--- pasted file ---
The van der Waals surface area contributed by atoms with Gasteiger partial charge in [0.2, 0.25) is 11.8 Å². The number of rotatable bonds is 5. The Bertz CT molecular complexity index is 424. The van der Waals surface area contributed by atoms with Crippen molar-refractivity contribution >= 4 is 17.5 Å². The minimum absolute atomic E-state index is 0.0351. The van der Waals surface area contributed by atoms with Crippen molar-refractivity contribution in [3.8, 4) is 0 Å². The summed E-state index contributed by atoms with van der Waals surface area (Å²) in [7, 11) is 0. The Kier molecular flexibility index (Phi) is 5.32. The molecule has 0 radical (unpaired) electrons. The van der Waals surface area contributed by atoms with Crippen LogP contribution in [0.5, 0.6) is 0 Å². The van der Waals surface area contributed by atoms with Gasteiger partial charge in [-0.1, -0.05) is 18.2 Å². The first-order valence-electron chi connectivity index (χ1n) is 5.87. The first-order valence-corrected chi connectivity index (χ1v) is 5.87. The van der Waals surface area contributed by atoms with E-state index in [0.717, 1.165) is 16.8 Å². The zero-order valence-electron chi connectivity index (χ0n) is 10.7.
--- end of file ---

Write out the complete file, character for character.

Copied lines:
The van der Waals surface area contributed by atoms with Gasteiger partial charge in [0.2, 0.25) is 11.8 Å². The number of rotatable bonds is 5. The Bertz CT molecular complexity index is 424. The van der Waals surface area contributed by atoms with Crippen molar-refractivity contribution >= 4 is 17.5 Å². The minimum absolute atomic E-state index is 0.0351. The van der Waals surface area contributed by atoms with Crippen molar-refractivity contribution in [3.8, 4) is 0 Å². The summed E-state index contributed by atoms with van der Waals surface area (Å²) in [7, 11) is 0. The Kier molecular flexibility index (Phi) is 5.32. The molecule has 0 radical (unpaired) electrons. The van der Waals surface area contributed by atoms with Crippen LogP contribution in [0.5, 0.6) is 0 Å². The van der Waals surface area contributed by atoms with Gasteiger partial charge in [-0.1, -0.05) is 18.2 Å². The first-order valence-electron chi connectivity index (χ1n) is 5.87. The first-order valence-corrected chi connectivity index (χ1v) is 5.87. The van der Waals surface area contributed by atoms with E-state index in [0.717, 1.165) is 16.8 Å². The zero-order valence-electron chi connectivity index (χ0n) is 10.7.